Mark Serreze, National Snow & Ice Data Center“The Climate is an angry beast and we’re poking it with sticks.”
Wallace Broecker, Lamont-Doherty Earth Observatory
The alarms have been sounding for years now; we should be well aware of the climate peril. If not, our ignorance is willful, since information, outcries, and warnings are everywhere around us. Let’s ignore the vested interests, the corporate claques, and the cabal of radicals who deny unbendingly that climate change due to anthropogenically induced global warming is real or contend that it is some kind of conspiracy—facts, research, science don’t move them—and go at the matter from an Arctic-science perspective. That, after all, is the reason we’re out here with so many different kinds of scientists, to document the present state of the Arctic at a moment before everything changes.
Ice is a logical place to begin, since ice is synonymous with “Arctic.” Last June, Don Perovich from the Cold Regions Research & Engineering Lab, who was serving as co-chief scientist aboard Healy in these very waters, gave a succinct and troubling presentation to crew and scientists. In 1980, the Arctic ice cap—the region that remains perpetually frozen—covered 7.8 million square kilometers. In 2007, it covered 4.2 million sq. km. This, he demonstrated, was a loss of ice comparable in area to the United States east of the Mississippi River plus the row of states on the west side of the river. It took me a moment to grasp the magnitude of those numbers. But not only is this a staggering quantity of ice loss per se, it indicates a consistent, rapid, and on-going loss.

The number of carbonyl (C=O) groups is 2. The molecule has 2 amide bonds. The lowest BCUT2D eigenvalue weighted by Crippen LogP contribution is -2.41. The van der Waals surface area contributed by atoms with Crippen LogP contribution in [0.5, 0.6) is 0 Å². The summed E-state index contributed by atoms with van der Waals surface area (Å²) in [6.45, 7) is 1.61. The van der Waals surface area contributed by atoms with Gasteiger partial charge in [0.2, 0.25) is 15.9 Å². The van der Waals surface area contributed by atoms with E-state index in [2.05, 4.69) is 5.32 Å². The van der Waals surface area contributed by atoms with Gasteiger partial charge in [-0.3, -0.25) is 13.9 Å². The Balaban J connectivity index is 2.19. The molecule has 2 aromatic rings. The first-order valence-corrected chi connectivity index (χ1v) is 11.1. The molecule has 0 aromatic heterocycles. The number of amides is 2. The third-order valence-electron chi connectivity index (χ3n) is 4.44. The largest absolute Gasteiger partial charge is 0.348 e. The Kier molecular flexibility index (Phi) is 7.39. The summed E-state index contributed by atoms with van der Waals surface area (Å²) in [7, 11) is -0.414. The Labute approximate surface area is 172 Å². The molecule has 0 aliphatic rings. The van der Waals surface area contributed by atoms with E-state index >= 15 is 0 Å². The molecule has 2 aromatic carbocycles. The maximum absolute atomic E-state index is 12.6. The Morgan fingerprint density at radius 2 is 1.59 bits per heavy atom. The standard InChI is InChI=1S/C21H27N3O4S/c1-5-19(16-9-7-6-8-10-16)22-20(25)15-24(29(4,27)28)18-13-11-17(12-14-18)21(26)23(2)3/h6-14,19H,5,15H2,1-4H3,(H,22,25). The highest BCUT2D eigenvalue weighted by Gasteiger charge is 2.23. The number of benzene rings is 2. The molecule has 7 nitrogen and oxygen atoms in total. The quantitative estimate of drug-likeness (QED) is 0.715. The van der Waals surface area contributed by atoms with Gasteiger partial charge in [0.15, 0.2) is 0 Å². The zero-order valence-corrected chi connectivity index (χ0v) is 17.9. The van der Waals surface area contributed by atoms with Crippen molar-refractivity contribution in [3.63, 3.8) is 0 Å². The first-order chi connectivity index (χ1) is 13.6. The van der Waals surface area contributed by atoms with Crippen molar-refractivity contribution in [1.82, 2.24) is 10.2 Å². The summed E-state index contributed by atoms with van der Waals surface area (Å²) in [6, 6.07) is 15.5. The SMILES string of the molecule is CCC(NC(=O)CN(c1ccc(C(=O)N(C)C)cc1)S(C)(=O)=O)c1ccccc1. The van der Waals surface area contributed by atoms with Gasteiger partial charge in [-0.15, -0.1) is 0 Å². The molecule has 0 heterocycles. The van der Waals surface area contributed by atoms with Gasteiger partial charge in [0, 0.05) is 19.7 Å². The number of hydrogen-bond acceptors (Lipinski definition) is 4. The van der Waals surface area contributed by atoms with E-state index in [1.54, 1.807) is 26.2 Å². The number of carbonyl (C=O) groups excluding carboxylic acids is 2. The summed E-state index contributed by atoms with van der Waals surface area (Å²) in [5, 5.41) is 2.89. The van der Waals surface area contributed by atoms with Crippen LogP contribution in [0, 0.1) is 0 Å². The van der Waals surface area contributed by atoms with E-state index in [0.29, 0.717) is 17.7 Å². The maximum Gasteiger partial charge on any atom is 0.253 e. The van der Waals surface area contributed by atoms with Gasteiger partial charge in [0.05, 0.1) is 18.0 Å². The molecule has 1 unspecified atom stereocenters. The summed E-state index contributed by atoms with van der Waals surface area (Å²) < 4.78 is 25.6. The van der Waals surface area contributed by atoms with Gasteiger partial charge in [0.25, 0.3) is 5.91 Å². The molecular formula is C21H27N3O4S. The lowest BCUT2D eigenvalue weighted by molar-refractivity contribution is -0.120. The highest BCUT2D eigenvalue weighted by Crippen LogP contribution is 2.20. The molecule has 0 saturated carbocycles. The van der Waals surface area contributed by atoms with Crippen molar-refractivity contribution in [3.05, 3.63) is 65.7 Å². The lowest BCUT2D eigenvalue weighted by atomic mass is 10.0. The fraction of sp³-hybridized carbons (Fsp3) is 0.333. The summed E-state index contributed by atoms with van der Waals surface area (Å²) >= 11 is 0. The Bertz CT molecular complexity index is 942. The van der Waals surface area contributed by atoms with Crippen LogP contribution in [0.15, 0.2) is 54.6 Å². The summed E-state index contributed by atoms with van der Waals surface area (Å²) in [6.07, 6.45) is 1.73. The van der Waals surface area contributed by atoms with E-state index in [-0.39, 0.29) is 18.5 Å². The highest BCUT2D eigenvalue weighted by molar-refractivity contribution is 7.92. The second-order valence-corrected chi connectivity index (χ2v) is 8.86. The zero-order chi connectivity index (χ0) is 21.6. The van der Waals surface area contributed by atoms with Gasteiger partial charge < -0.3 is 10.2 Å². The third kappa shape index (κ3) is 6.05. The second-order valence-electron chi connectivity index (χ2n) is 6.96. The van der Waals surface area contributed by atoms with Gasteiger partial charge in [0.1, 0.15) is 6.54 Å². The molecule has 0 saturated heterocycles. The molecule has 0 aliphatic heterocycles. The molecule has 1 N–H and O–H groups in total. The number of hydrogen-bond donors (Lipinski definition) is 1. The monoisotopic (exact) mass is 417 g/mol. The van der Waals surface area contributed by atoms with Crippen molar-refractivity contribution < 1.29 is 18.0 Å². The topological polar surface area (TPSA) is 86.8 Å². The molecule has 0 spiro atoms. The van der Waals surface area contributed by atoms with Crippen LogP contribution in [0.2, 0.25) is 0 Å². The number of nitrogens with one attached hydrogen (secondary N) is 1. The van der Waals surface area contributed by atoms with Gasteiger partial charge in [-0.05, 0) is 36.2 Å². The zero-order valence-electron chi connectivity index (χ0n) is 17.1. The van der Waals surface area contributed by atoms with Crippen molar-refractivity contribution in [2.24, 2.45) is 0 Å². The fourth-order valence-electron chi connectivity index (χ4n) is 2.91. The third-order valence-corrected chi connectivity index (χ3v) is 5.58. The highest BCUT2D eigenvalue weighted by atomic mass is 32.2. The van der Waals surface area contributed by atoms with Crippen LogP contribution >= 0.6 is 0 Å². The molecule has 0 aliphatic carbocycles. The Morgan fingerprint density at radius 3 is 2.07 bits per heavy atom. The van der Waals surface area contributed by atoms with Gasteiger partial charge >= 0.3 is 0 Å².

September—right now—is the usual ice minimum for the Arctic. We haven’t seen any ice so far, nor did Dr. Bob expect to. However, Knut Aagaard, a universally respected old Arctic hand, told Bob that two decades ago the kind of work he’s doing now would likely have been out of the question. The sea would have been frozen solid. During August, the daily rate of decline was 55,000 sq. km. of ice. The second lowest ice extent since the advent of satellite recording occurred in 2010. The lowest occurred in 2007. The National Snow & Ice Data Center, source of these figures, states baldly: “Sea ice is in decline in all months and the rate of decline is greater and faster than natural causes can account for.” Some highly regarded climatologists and geophysicists are saying that the Arctic will be ice-free in summer within ten years. The melting is tearing the heart out of the Arctic.
So what? I live in New York City, where the Arctic doesn’t even come up in conversation, unless I bring it up. And what of you students from Indiana, Washington, Massachusetts, the UK? What matters an ice-free Arctic to you. Let’s ignore until later the loss of a magnificent environment rich in wonderful ice-adapted animals, to say nothing of the indigenous people, that will inevitably result, and answer the question in terms of human interests and well-being down in the temperate zones: